If there was an ugly side to it, we’d probably say that raw food retreats can be addicting. You’ll have so much fun that you might probably go back for more. Please take note that these retreats are not only for raw foodies but anyone interested in getting healthier. You can drag anyone who can use healthier eating habits and you’ll have made another convert to the raw food life!

July 9, 2010

Raw Food Basics: What You Need to Know Regardless of Your Travel Destination

Filed under: Raw food Basics,Raw food prep — Tags: , , — admin @ 1:04 pm

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If you’re planning to travel on a raw diet, you can be overwhelmed with the kind of preparation you have to make, but knowing your raw food basics can make it easier. All you have to remember are three things and you’re home free. Here are the key elements of basic raw food menu planning – whether you’re traveling to cities with good health stores or some remote location where they don’t even know what “organic” means.

Know Your Raw Food Basic Ingredients

According to Wikipedia, there are different types of raw food diets, and you can choose from a variety of vegan/vegetarian or raw meat products that can fill your nutritional needs. For traveling, it’s recommended that you stick to greens, fruits, nuts or seeds as a safety precaution. (Raw meats or meat products don’t store very well and can make you sick). You can also opt for raw food snack bars to add to your supplies.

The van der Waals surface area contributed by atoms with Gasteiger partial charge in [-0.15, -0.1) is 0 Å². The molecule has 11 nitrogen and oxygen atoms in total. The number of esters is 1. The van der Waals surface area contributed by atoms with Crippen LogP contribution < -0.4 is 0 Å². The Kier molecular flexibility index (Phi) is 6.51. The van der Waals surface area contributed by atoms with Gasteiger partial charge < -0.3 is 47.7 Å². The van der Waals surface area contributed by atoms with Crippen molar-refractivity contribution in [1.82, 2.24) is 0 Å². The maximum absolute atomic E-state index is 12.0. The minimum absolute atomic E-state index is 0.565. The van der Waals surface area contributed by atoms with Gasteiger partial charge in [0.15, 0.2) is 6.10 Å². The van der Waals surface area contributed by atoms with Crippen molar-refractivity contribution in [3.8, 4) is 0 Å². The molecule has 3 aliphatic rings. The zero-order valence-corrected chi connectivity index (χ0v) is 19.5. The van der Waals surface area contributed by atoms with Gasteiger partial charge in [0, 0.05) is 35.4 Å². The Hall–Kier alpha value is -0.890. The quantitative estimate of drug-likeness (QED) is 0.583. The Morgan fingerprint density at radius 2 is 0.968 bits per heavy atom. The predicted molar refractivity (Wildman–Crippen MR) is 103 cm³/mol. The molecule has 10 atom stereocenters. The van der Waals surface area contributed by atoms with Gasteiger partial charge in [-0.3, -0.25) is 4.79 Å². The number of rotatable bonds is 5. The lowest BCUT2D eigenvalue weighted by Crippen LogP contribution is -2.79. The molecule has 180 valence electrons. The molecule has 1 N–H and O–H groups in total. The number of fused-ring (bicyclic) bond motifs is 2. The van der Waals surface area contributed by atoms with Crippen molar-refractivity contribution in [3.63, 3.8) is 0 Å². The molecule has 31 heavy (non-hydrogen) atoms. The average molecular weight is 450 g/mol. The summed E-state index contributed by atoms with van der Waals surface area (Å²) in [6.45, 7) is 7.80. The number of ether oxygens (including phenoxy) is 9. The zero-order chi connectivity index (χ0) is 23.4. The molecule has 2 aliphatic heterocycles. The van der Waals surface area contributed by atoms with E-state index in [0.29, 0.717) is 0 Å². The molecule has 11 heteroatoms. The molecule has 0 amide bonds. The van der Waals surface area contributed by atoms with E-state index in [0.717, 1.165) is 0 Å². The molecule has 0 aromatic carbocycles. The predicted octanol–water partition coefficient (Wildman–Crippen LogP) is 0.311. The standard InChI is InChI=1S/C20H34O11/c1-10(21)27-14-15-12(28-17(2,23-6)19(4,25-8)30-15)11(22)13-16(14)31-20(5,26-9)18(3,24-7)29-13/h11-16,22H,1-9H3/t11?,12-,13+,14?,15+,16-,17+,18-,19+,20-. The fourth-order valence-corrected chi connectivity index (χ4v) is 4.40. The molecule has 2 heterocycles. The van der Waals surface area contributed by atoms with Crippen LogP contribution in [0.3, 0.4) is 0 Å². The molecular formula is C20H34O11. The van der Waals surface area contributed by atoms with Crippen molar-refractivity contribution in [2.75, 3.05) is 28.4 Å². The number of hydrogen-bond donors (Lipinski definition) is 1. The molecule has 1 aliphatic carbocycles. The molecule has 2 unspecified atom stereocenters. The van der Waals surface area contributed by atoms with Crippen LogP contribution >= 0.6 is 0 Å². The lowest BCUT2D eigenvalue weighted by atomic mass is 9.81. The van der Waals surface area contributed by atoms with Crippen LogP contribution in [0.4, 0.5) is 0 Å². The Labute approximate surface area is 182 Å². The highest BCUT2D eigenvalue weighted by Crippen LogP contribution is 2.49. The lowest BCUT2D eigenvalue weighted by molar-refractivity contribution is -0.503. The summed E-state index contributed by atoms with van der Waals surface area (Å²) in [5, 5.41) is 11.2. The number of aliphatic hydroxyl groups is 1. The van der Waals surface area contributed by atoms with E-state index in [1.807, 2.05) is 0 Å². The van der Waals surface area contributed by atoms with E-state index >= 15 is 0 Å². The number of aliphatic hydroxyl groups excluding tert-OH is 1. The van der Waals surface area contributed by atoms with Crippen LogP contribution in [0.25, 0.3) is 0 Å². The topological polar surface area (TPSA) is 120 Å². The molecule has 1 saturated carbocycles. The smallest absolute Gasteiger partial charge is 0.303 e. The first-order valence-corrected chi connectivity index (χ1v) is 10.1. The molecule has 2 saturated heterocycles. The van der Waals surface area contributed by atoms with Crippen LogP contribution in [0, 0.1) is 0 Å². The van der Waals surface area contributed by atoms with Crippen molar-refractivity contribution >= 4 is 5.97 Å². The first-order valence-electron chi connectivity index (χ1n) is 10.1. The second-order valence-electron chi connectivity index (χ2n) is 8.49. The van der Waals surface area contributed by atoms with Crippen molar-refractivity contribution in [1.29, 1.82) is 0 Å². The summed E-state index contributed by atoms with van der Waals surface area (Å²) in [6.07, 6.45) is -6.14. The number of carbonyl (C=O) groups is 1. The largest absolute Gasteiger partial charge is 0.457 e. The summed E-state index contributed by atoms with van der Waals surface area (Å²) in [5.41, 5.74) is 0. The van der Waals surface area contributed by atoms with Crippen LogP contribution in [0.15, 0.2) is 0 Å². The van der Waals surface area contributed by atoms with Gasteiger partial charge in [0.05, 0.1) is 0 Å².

If you’ve been on a raw diet for a while, make sure you have your list of favorite foods as well as a list of foods that cause allergies or those that just don’t agree with your system. Know each item’s shelf life so that you can plan ahead with your shopping. (Also take note of customs policies at airports which don’t allow fresh fruits or other produce coming in or out of their territory.)

Raw Food “Cooking”

Some of the major raw food basics about preparing food include many ways to mix, blend, sprout, juice or dehydrate ingredients. It basically boils down to your travel personality and length of your trip. If you like to pack everything short of bringing your own kitchen, you can be a lot more creative with your raw food menu. Those who like to travel light can just choose to live on salads with the help of a trusty knife.

Just remember to have enough storage kits and compartments for the essentials (at the very least, snacks) so that you won’t be caught starving in the middle of nowhere.

Tools of the Trade

Unless you’re just going to pick a fruit right off a tree somewhere, one raw food basic rule almost always applies: have a handy tool with you anywhere you go. This can include anything from a small knife, a portable cutting  board to something bigger like blenders or dehydrators (if you really want to make something special). Shop around for reviews to get the equipment that you can be comfortable with.

And the most important thing to remember is to have fun! Traveling is not just about eating but taking all that scenery in.